It’s only partially about that.
Seriously, The Daily Beast ran a news-feature last week on a Baptist pastor who has launched an Internet campaign to recruit 1 million men to say goodbye to smut.
Pornography will destroy your life. It is as addictive as crack cocaine. And your child’s cellphone can be a tool of Satan.
These are among the boldest of claims from a Florida pastor who has launched a campaign to find 1 million men willing to do what many may find unnecessary, if not unthinkable: quit porn. Cold turkey. Forever.
Baptist Pastor Jay Dennis of the Church of the Mall in Lakeland, Florida, never thought he’d find himself taking sexual addiction classes, he told The Daily Beast. But staff members were approaching him with concerns about pornography in the church: wives who’d caught their husbands, moms worried about their sons. He knew it would be an awkward conversation, taking on pornography as a mission, and he knew he’d face critics who would tell him the church is no place to deal with sexual issues, he said. “But my heart believed this is the very place to deal with it.”
So Dennis launched a glossy website, Join 1 Million Men, where he asks men around the world to add their first names to a wall, pledging to say goodbye to smut. There’s an iPhone app with related scripture, tips, and tools. Videos about how to “destroy your porn stashes.” Testimonials from men who’ve found themselves in the clutches of Satan’s ubiquitous tools. And some pretty jarring claims, like this one:
“I believe as many as 80 percent of men in the church are struggling with viewing pornography,” Dennis says in one video, adding that drastic action may be necessary to truly rid yourself of it. “You may even need to destroy your present computer. I realize that can be an expensive move, but it may be necessary if you are serious about living porn-free.”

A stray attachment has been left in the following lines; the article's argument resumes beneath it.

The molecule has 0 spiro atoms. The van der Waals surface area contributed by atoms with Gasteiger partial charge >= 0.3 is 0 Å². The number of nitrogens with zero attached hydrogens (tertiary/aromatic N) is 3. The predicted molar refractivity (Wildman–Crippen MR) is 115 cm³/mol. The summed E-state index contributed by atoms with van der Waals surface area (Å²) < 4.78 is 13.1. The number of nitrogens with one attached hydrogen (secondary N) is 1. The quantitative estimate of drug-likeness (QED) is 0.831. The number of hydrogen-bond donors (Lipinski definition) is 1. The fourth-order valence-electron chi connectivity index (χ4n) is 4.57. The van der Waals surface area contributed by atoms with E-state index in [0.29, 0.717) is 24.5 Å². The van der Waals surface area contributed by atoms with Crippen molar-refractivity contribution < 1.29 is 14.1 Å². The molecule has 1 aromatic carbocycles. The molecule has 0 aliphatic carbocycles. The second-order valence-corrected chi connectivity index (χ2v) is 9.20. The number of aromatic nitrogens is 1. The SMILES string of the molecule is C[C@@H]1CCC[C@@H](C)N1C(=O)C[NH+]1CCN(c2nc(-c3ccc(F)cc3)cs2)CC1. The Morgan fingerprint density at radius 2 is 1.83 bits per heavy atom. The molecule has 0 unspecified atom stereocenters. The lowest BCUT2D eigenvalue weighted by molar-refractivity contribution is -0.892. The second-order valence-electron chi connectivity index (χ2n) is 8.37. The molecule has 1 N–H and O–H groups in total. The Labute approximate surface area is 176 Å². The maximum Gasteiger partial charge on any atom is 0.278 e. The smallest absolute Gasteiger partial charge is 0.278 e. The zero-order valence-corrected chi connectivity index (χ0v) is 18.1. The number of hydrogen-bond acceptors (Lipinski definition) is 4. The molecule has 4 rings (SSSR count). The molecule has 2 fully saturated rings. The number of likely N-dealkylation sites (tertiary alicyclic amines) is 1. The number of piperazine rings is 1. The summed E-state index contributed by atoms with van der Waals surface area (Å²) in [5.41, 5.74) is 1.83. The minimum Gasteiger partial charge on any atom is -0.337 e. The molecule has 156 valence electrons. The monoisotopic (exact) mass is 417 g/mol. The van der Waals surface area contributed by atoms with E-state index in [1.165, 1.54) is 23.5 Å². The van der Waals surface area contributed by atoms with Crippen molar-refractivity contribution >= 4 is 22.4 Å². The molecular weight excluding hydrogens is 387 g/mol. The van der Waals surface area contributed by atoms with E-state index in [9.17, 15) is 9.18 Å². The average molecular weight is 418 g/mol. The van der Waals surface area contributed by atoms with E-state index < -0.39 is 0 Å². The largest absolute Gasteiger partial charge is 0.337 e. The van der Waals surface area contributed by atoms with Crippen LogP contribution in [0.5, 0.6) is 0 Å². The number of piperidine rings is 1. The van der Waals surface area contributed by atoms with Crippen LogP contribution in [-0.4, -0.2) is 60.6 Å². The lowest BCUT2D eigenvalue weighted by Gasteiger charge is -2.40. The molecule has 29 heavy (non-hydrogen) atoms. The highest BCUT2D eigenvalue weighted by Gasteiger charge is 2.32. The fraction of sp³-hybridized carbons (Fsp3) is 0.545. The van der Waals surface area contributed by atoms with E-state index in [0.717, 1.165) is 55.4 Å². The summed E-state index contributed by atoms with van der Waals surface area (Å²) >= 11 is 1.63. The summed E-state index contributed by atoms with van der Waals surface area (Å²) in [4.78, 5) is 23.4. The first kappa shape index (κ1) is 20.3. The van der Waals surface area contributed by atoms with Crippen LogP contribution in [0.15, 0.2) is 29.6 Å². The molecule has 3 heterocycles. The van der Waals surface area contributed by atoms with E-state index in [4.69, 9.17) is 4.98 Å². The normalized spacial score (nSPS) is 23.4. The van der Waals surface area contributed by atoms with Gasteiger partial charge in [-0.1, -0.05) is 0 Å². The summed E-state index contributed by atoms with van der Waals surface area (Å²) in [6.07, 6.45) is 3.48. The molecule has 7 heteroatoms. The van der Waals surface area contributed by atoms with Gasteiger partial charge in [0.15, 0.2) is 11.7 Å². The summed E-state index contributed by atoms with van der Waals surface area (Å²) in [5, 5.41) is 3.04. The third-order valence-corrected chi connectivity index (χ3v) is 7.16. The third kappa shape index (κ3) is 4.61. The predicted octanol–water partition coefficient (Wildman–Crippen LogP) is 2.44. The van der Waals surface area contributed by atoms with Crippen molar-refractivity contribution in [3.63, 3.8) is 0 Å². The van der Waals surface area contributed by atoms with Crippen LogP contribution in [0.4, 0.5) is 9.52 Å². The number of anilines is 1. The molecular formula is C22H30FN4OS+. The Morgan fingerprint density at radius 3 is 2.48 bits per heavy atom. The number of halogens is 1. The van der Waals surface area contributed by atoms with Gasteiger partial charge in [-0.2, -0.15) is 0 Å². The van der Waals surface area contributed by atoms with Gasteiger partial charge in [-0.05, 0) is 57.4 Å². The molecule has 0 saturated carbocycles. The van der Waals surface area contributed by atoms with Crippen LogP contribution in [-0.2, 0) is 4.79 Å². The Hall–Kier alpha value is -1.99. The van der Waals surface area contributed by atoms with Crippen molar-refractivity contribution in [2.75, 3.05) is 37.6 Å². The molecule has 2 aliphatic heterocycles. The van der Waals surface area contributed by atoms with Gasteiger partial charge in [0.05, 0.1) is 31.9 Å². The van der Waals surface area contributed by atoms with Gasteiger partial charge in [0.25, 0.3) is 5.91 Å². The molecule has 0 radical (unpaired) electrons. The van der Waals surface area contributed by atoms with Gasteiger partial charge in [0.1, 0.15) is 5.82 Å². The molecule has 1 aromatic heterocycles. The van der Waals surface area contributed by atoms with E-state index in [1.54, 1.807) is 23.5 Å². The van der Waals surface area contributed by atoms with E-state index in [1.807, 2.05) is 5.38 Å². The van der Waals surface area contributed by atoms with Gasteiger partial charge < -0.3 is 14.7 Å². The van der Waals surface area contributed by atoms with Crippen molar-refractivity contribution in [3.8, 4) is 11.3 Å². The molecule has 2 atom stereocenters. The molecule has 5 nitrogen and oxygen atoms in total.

Now, the idea that Christian men struggle with the temptation of pornography isn’t exactly breaking news. I remember reporting in 2004 about a Dallas-area ministry targeting the “secret sin” of porn with billboards. A few years after that, I wrote an in-depth feature on “A minister’s escape from sexual addiction.”
But when the mainstream media cover Christians and porn, they tend to focus on the “novelty” factor, as opposed to giving serious treatment to the issue.
How’d The Daily Beast fare on that front?
Certainly, there’s a bit of a “gee whiz” element to the story by Winston Ross (no relation to this media critic). But overall, this report impressed me, mixing a small amount of R-rated humor with important context (you’ll have to click the link to read the paragraph that precedes this one):
Yuk, yuk. But sex therapists say the pastor has a point, and along with feminists who object to pornography’s objectification of women, Dennis could become the third in an otherwise unlikely trio of interest groups fighting the same scourge.
The pastor’s rationale for excising porn from your life is rooted in Romans 13:14: “Put on the lord Jesus Christ, and make no provision for the flesh in regard to its lust.” Porn, Dennis says, “is a place your flesh in a moment of weakness will run to for relief or medication from pain or stress.”
If I have a criticism of the piece, it’s that it relies entirely on this one Baptist pastor to assess how other Christian leaders view the anti-porn movement.
Take this paragraph, for example: